Photo: Freeimages.com – Prashant Jambunathan
People knock on my door. They try to sell me things, ask for donations, or impart some sort of spiritual wisdom.
One morning, the doorbell rang as I tidied the kitchen. I opened the door. Two well-dressed people kindly presented themselves.
“Hi there,” a curly haired, soft-spoken gentleman said. “We were speaking with your neighbour—”
“Yes,” I smiled, waiting for the inevitable pitch.
“We’re in the neighbourhood,” he said, “providing some education.”
“Oh, okay,” I replied, trying to keep an open mind.
“Do you believe in life after death?” he asked.
Do I really want to engage in this philosophical discussion? I thought.
“I absolutely believe in life after death,” I responded, boldly.
Soft-spoken man, emboldened by my response, replied: “And where do you think we go after we die?”
It’s in my nature to wonder about things. To contemplate our existence. As long as I can remember, I’ve always thought about our reality, purpose. Why are we here? You know, Philosophy 101 stuff. It takes up a lot of my brain’s idle time.
“After we die,” I exclaimed, “we go somewhere we don’t understand, then we see our loved ones.”
“Do you read the Bible?” soft-spoken asked.
“I have read parts of the Bible,” I said, “but I’m not a religious person.”
“That’s okay,” he answered, “most people aren’t. Like I said, we like to educate people.” He handed me a pamphlet titled, Can the dead really live again? and went on about resurrection and God.
“Did you know,” he continued, “that humans used to live a lot longer?”
“No, I didn’t,” I replied.
“In fact,” soft-spoken said, “Methuselah, the oldest person ever, lived to be 969 years old.”
“Nine hundred and sixty years?” I blurted, wide-eyed. “That’s a long time!”
“Nine hundred and sixty-nine years, actually,” he corrected. “Today, we only live to seventy, eighty. Something has happened to humans these past six thousand years. Why?”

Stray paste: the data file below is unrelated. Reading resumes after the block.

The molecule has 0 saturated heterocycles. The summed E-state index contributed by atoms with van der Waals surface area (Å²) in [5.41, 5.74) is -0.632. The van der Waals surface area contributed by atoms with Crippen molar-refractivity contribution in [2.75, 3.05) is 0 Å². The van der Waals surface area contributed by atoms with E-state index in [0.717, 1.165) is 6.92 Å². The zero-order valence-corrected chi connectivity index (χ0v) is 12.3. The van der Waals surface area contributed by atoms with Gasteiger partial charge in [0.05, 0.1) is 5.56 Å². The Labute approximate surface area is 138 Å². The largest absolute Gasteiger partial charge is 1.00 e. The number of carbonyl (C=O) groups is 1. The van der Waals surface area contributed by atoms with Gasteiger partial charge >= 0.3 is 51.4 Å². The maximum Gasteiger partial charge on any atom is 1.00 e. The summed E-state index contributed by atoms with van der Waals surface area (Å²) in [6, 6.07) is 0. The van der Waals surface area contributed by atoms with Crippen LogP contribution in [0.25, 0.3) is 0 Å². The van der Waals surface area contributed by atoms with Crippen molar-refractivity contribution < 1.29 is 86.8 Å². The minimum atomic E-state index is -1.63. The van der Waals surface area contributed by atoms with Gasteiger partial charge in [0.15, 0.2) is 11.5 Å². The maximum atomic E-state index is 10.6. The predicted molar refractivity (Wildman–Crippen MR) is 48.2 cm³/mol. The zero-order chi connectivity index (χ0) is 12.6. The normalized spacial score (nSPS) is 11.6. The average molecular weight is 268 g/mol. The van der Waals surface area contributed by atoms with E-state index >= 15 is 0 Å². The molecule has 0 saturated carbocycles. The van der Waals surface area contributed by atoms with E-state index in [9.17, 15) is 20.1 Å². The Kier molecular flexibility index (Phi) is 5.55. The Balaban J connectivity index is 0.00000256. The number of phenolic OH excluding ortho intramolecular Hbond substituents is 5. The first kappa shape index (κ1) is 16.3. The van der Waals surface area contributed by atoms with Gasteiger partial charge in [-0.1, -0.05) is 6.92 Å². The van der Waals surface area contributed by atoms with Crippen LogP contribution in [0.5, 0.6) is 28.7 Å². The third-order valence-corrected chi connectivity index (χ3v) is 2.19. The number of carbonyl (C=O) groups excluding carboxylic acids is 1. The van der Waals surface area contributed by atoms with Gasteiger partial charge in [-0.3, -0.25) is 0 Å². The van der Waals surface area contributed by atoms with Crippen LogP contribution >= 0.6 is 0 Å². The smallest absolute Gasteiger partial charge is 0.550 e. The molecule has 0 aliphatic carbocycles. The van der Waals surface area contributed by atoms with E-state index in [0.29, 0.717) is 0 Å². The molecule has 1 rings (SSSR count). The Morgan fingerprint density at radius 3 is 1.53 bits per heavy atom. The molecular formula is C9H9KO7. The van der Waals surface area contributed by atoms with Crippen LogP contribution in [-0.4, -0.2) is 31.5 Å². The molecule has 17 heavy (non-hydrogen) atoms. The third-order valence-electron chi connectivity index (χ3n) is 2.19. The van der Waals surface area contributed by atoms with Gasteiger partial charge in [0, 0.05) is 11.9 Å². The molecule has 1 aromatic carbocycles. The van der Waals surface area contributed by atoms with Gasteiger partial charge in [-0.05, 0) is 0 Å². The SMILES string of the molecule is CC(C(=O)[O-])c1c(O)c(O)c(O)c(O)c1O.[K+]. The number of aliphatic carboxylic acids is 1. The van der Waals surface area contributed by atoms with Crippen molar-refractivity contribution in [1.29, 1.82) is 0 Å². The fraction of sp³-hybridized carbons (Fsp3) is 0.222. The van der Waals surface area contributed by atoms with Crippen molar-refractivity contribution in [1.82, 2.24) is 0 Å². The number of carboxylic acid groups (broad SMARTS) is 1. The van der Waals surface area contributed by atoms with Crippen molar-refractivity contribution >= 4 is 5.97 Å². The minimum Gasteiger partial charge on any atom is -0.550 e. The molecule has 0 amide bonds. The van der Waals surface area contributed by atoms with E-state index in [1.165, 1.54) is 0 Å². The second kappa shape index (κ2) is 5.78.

“That is very interesting,” I volunteered, nodding my head.
Soft-spoken pointed out some items in the pamphlet, namely about creation, Jehovah, the Bible, then motioned to a web address. “You can visit this website, to learn more. It’s the most translated site on the web.”
“Thank you,” I politely answered.
“May I ask your name?” he questioned.
“My name’s Jeff. And your name is …?”
He gave his name, and that of his canvassing partner, extended his hand for a shake, thanked me for my time. I must admit, the Jehovah’s Witnesses I’ve encountered are always very polite. I grasped his hand and said goodbye.
I watched them walk to my neighbour’s house, continuing their education mission. I imagined 969-year-old Methuselah roaming the Earth before the Flood. Did his knees hurt? Was his back sore? How was his hearing?
But I’m a very curious person.
So I googled “Methuselah” to find out more about the biblical figure. First thing I saw was a picture of Anthony Hopkins, who played the character in the 2014 film, Noah. I learned Methuselah is part of the genealogy linking Adam to Noah.
My Jehovah’s Witnesses visitors got me thinking. About our myths and stories we pass down through generations. I truly believe we are all connected in some shape or form. That what we cannot understand is generally assigned to some form of higher power. That we need to derive meaning from life. Otherwise, what's the point of it all?
I recently re-read Stephen Hawking’s A Brief History of Time. Mr. Hawking attempts to explain, in layman’s terms, scientific and philosophical origins of the universe. Touching on the Big Bang, space and time, relativity and quantum theory, I found the read fascinating. It begins with a folk story about an old lady heckling a scientist giving a lecture on astronomy. The lady discounts the scientist’s expertise and insists the world is a flat plate, resting on a tortoise. When the scientist, smugly smiling, questions the lady as to what the tortoise is standing on, she replies: “You’re very clever … But it’s turtles all the way down!”
The fact that Jehovah’s Witnesses canvas my neighbourhood telling stories about 969-year-old Methuselah is not much different than telling my children to believe in angels. We tell stories to foster the spirit of something deemed important. Tales of Methuselah, an infinite stack of turtles, or a potential Theory of Everything, are all stories that attempt to explain our lives.
My visitors that morning tried to spread something they deemed important. While I didn't agree with many of their views, they did get me to think about what it means to be here, alive, in this world. For that, I was thankful.
Then I googled how to live to the ripe old age of 969.